Lord Fisher exemplified what I have often met with in men who have won eminent distinction in some career, whose great desire was to have fame in another and entirely different one. Apparently he wished his friends and those he met to believe that he was the best storyteller in the world; that he had the largest stock of original anecdotes and told them better than anybody else. I found that he was exceedingly impatient and irritable when any one else started the inevitable "that reminds me," and he was intolerant with the story the other was trying to tell. But I discovered, also, that most of his stories, though told with great enthusiasm, were very familiar, or, as we Americans would say, "chestnuts."
During my summer vacations I spent two weeks or more at Homburg, the German watering-pIace. It was at that time the most interesting resort on the continent. The Prince of Wales, afterwards King Edward VII, was always there, and his sister, the Dowager Empress of Germany, had her castle within a few miles. It was said that there was a quorum of both Houses of Parliament in Homburg while the prince was there, but his presence also drew representatives from every department of English life, the bench and the bar, writers of eminence of both sexes, distinguished artists, and people famous on both the dramatic and the operatic stage. The prince, with keen discrimination, had these interesting people always about him. There were also social leaders, whose entertainments were famous in London, who did their best to add to the pleasure of the visit of the prince. I met him frequently and was often his guest at his luncheons and dinners. He fell in at once in the Homburg way.
The routine of the cure was to be at the springs every morning at seven o'clock, to take a glass of water, walk half an hour with some agreeable companion, and repeat this until three glasses had been consumed. Then breakfast, and after that the great bathing-house at eleven o'clock. The bathing-house was a meeting-place for everybody. Another meeting-place was the open-air concerts in the afternoon. In the evening came the formal dinners and some entertainment afterwards.
Both for luncheon and dinner the prince always had quite a large company. He was a host of great charm, tact, and character. He had a talent of drawing out the best there was in those about his table, and especially of making the occasion very agreeable for a stranger. Any one at his entertainments always carried away either in the people he met or the things that were said, or both, permanent recollections.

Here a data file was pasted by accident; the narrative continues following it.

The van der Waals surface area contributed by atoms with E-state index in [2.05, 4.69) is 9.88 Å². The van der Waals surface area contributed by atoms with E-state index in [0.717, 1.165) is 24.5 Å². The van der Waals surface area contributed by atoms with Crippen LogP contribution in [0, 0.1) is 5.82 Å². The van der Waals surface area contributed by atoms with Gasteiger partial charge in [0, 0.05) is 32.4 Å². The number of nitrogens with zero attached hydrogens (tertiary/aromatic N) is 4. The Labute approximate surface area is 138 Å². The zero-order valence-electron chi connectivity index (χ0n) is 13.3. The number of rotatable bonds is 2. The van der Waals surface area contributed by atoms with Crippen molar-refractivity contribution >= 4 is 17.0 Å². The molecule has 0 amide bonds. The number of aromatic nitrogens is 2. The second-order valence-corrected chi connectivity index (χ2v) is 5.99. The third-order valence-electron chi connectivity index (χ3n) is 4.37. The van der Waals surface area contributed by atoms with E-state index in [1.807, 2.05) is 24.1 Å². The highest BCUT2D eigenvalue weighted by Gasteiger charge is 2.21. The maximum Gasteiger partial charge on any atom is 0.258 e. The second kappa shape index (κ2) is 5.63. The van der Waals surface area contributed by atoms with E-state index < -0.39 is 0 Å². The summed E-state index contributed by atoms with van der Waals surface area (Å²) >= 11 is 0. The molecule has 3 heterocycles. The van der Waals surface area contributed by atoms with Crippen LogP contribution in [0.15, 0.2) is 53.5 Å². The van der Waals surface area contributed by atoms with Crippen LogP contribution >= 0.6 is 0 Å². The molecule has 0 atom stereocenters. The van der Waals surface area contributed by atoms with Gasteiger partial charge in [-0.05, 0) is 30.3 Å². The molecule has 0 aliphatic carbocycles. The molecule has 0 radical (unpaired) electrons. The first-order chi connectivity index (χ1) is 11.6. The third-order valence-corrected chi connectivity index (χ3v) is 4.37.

I do not think the prince bothered about domestic questions. He was very observant of the limitations and restrictions which the English Government imposes upon royalty. He was, however, very keen upon his country's foreign relations. In the peace of Europe he was an important factor, being so closely allied with the imperial houses of Germany and Russia. There is no doubt that he prevented the German Emperor from acquiring a dangerous control over the Czar. He was very fixed and determined to maintain and increase friendly relations between the United States and Great Britain. He succeeded, after many varied and long-continued efforts, in doing away with the prejudices and hostilities of the French towards the English, an accomplishment of infinite value to his country in these later years.
I was told that the prince required very little sleep, that he retired to bed late and was an early riser. I was awakened one night by his equerry calling me up, saying the prince was on the terrace of the KursaaI and wanted to see me. The lights were all out, everybody had gone, and he was sitting alone at a table illuminated by a single candle. What he desired was to discuss American affairs and become more familiar with our public men, our ideals, our policies, and especially any causes which could possibly be removed of irritation between his own country and ours. This discussion lasted till daylight.
Meeting him on the street one day, he stopped and asked me to step aside into an opening there was in the hedge. He seemed laboring under considerable excitement, and said: "Why do the people in the United States want to break up the British Empire?"
I knew he referred to the Home Rule bill for Ireland, which was then agitating Parliament and the country, and also the frequent demonstrations in its favor which were occurring in the United States.